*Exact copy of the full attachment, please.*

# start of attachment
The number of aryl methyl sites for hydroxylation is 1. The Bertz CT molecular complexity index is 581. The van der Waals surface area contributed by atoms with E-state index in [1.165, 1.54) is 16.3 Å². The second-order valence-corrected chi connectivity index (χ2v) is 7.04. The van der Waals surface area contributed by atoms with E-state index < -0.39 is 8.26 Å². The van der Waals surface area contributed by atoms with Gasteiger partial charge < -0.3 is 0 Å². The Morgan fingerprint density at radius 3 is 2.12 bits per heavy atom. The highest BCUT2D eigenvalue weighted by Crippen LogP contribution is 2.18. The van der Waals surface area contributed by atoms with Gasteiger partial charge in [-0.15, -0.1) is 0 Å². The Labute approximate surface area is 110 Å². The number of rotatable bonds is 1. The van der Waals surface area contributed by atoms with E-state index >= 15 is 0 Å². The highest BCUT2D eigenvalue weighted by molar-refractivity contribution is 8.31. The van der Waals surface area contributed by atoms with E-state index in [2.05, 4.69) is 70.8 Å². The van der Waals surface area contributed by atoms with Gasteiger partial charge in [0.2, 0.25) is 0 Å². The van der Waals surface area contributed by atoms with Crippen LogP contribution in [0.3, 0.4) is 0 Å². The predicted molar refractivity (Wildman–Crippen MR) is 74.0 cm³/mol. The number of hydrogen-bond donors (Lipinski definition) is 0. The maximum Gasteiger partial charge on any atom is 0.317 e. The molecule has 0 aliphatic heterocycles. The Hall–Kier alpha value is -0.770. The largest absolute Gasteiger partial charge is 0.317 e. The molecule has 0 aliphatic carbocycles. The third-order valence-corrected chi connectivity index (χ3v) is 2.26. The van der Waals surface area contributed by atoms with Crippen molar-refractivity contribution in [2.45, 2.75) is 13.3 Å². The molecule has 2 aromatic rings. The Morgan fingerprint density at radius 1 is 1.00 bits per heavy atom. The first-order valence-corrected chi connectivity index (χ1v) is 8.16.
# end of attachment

The number of aryl methyl sites for hydroxylation is 1. The Bertz CT molecular complexity index is 581. The van der Waals surface area contributed by atoms with E-state index in [1.165, 1.54) is 16.3 Å². The second-order valence-corrected chi connectivity index (χ2v) is 7.04. The van der Waals surface area contributed by atoms with E-state index < -0.39 is 8.26 Å². The van der Waals surface area contributed by atoms with Gasteiger partial charge < -0.3 is 0 Å². The Morgan fingerprint density at radius 3 is 2.12 bits per heavy atom. The highest BCUT2D eigenvalue weighted by Crippen LogP contribution is 2.18. The van der Waals surface area contributed by atoms with Gasteiger partial charge in [-0.15, -0.1) is 0 Å². The Labute approximate surface area is 110 Å². The number of rotatable bonds is 1. The van der Waals surface area contributed by atoms with E-state index >= 15 is 0 Å². The highest BCUT2D eigenvalue weighted by molar-refractivity contribution is 8.31. The van der Waals surface area contributed by atoms with E-state index in [2.05, 4.69) is 70.8 Å². The van der Waals surface area contributed by atoms with Gasteiger partial charge in [0.2, 0.25) is 0 Å². The van der Waals surface area contributed by atoms with Crippen LogP contribution in [0.3, 0.4) is 0 Å². The predicted molar refractivity (Wildman–Crippen MR) is 74.0 cm³/mol. The number of hydrogen-bond donors (Lipinski definition) is 0. The maximum Gasteiger partial charge on any atom is 0.317 e. The molecule has 0 aliphatic heterocycles. The Hall–Kier alpha value is -0.770. The largest absolute Gasteiger partial charge is 0.317 e. The molecule has 0 aliphatic carbocycles. The third-order valence-corrected chi connectivity index (χ3v) is 2.26. The van der Waals surface area contributed by atoms with Crippen molar-refractivity contribution in [2.45, 2.75) is 13.3 Å². The molecule has 2 aromatic rings. The Morgan fingerprint density at radius 1 is 1.00 bits per heavy atom. The first-order valence-corrected chi connectivity index (χ1v) is 8.16.